Henry: I think workers who maybe didn’t value the work they were doing because the societal norms didn’t see them, and didn’t make them recognize their worth, that got flipped on its head when people started banging pots and saluting people at whatever time every night. I heard more and more of our members and non-union workers say, ‘Hey, if we’re essential, why don’t we have two weeks of paid sick time? Hey, if we’re essential, why can’t we afford our health care for ourselves and our family? Hey, if we’re essential, why do we have to have food stamps and housing subsidies to make ends meet, instead of being paid what we’re worth?’

And so I think the crisis has raised expectations of what working people understand they deserve.

The 19th: Much of your campaign is about defeating President Donald Trump in this election. But workers are not a monolith, right? Some support the president. How are you working through that as a union that speaks for its entire membership? 

Henry: Our main purpose in this campaign is to speak to the issues that working people care about. And we describe needing to get Trump out of office as a way to accomplish our agenda, but it’s not our main goal. He needs to be seen as a barrier, but just electing former Vice President Joe Biden isn’t the solution, in and of itself, either. 

So we think about a working people’s agenda that unites the fight on racial and economic equality and improving our jobs but also improving our communities across race. The campaign that we are going to launch connects the demands we’ve been making under the Protect All Workers campaign for essential workers — wages, benefits, conditions — with a demand for unions for all and to stop the racist and gendered exclusion of work and make that work as valuable as auto and manufacturing work was in the last century. We really think care work and service work has to be the foundation of the next American middle class that’s multiracial and inclusive in a way that it’s never been. 

A newsletter you can relate to

Storytelling that represents you, delivered to your inbox.

The 19th: If you’re looking in the short term, what are some areas that you’re identifying as the things you can do now to move the needle?

Henry: We think home care, child care and public health [are things] we can move the needle on because workers are in motion, [and people have] been making demands. We’ve made breakthroughs at the state level, and Biden has put forward an economic plan that makes an investment in caregiving one of his top priorities.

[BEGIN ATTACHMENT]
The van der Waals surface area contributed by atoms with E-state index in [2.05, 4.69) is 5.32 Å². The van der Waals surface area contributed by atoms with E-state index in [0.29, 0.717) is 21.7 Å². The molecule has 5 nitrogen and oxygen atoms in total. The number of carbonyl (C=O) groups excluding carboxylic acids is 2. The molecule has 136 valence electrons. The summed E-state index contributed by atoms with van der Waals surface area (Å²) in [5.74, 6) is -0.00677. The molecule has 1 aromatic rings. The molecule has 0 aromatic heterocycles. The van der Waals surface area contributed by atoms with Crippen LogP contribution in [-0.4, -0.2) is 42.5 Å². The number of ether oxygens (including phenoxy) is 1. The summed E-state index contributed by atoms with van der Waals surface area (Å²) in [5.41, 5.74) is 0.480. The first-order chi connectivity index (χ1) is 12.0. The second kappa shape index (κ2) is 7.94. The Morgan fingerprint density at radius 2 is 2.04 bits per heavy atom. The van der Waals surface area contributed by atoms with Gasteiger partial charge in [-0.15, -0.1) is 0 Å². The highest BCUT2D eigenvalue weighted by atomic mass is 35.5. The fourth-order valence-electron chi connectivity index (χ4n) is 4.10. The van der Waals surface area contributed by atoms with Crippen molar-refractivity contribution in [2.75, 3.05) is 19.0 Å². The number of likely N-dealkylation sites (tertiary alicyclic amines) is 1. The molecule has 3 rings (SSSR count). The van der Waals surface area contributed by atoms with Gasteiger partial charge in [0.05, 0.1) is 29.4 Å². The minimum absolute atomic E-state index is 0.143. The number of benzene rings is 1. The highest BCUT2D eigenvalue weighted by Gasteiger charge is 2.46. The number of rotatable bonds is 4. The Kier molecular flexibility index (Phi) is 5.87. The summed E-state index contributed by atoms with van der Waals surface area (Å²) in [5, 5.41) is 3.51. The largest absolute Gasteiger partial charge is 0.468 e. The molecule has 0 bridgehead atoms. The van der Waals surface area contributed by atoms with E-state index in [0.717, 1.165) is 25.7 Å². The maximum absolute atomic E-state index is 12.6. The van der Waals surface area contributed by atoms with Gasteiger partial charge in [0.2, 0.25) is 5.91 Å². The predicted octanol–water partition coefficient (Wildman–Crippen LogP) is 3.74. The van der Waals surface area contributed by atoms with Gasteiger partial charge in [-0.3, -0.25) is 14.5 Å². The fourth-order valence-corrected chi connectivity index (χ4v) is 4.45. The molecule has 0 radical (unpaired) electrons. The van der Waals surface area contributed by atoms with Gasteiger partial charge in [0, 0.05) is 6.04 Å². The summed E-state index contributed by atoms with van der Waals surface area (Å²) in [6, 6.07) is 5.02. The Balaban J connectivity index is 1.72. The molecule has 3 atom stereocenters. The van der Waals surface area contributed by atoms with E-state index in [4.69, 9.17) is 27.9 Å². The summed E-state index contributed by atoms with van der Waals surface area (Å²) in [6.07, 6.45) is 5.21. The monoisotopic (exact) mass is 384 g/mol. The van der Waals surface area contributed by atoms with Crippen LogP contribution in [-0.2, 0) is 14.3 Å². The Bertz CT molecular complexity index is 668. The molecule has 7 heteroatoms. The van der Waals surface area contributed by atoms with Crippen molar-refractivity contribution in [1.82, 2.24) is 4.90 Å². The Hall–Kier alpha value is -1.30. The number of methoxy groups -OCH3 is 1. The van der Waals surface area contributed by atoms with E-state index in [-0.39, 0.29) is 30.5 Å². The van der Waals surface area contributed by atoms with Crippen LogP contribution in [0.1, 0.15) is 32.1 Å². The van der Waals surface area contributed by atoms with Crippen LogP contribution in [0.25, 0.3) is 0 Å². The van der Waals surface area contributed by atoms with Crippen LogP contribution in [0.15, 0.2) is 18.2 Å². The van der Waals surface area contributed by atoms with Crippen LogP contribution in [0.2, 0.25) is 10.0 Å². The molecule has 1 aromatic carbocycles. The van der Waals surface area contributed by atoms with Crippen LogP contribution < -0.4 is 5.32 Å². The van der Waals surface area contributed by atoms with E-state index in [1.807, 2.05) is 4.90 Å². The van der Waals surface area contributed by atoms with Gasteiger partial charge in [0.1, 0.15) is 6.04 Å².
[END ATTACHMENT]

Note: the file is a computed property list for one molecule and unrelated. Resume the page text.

When people see real action and change, it’ll raise the expectation of fast food workers who frankly don’t need government investment in order to improve their jobs. They just need McDonald’s, Wendy’s and Burger King to share a little bit of their profits. 

I think that would inspire the retail sector that has 8 million workers that are non-union and, again, multibillion-dollar headed to trillion-dollar companies operating in retail and e-commerce that ought to do right by workers and doesn’t need government subsidy to make it happen.  

I just think we have to imagine the bold change that would catalyze more change that isn’t reliant on all government money but that sets a new standard in the country for corporations to share responsibility for the well being of everybody in the nation.

The 19th: Much of these issues go back to representation, and who is pushing for legislation. As the first female president of SEIU, how do you think this year will change things for women and what do you think the path ahead still looks like to get more women in leadership positions?

Henry: This year is going to create a pivot about the value of women’s care work, which I think will then catalyze a change and all other kinds of work where women are trying to break  barriers like I did to become the [union] president. 

We must fundamentally change the nation’s regard for work, whether it’s done by women or men, and that’s why I’m so hopeful about [Biden’s] clear signal that he sees care work. He wants to value care work, and he wants to allow workers to unionize in this sector. Manufacturing was poverty wage work back in the 30s. It became the foundation of the middle class because workers unionized. 

I think women’s capacity to be resilient, in this moment is showing up in many many areas of the protest movement, the walkouts that we’ve seen, the women speaking up. That’s never gonna quiet down I don’t believe. I think individually we are transforming our sense of ourselves, and what’s possible. 

There’s that kind of, “We’re not going back” sense, that I hear more and more every day and it’s growing louder and louder.